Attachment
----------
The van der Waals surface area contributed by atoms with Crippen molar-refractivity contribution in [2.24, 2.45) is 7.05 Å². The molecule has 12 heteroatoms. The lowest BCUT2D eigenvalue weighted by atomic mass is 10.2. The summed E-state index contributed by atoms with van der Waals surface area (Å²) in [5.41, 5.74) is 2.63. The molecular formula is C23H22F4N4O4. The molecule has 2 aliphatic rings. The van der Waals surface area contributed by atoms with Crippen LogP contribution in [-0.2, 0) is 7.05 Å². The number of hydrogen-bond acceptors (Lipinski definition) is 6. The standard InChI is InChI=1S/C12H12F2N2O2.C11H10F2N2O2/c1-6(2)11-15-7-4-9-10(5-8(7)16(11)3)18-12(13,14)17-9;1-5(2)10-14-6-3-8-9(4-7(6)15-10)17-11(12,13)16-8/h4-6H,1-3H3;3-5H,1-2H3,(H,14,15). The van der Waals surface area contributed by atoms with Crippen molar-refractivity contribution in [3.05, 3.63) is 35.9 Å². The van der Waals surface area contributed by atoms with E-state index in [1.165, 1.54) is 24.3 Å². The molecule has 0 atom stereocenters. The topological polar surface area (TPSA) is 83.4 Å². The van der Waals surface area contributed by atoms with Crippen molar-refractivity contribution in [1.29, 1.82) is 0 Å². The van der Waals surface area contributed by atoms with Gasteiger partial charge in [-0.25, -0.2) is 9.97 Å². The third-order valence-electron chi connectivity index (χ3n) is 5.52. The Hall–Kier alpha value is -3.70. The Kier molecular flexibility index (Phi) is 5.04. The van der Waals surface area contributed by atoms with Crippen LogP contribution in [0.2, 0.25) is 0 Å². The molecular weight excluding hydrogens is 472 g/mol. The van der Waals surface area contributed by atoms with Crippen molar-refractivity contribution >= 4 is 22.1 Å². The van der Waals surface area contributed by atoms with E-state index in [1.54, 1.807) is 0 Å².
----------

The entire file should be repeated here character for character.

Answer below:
The van der Waals surface area contributed by atoms with Crippen molar-refractivity contribution in [2.24, 2.45) is 7.05 Å². The molecule has 12 heteroatoms. The lowest BCUT2D eigenvalue weighted by atomic mass is 10.2. The summed E-state index contributed by atoms with van der Waals surface area (Å²) in [5.41, 5.74) is 2.63. The molecular formula is C23H22F4N4O4. The molecule has 2 aliphatic rings. The van der Waals surface area contributed by atoms with Crippen LogP contribution in [-0.2, 0) is 7.05 Å². The number of hydrogen-bond acceptors (Lipinski definition) is 6. The standard InChI is InChI=1S/C12H12F2N2O2.C11H10F2N2O2/c1-6(2)11-15-7-4-9-10(5-8(7)16(11)3)18-12(13,14)17-9;1-5(2)10-14-6-3-8-9(4-7(6)15-10)17-11(12,13)16-8/h4-6H,1-3H3;3-5H,1-2H3,(H,14,15). The van der Waals surface area contributed by atoms with Crippen molar-refractivity contribution in [3.05, 3.63) is 35.9 Å². The van der Waals surface area contributed by atoms with E-state index in [1.165, 1.54) is 24.3 Å². The molecule has 0 atom stereocenters. The topological polar surface area (TPSA) is 83.4 Å². The van der Waals surface area contributed by atoms with Crippen molar-refractivity contribution in [1.29, 1.82) is 0 Å². The van der Waals surface area contributed by atoms with Gasteiger partial charge in [-0.25, -0.2) is 9.97 Å². The third-order valence-electron chi connectivity index (χ3n) is 5.52. The Hall–Kier alpha value is -3.70. The Kier molecular flexibility index (Phi) is 5.04. The van der Waals surface area contributed by atoms with Crippen LogP contribution in [0.2, 0.25) is 0 Å². The molecular weight excluding hydrogens is 472 g/mol. The van der Waals surface area contributed by atoms with Crippen molar-refractivity contribution >= 4 is 22.1 Å². The van der Waals surface area contributed by atoms with E-state index in [1.54, 1.807) is 0 Å².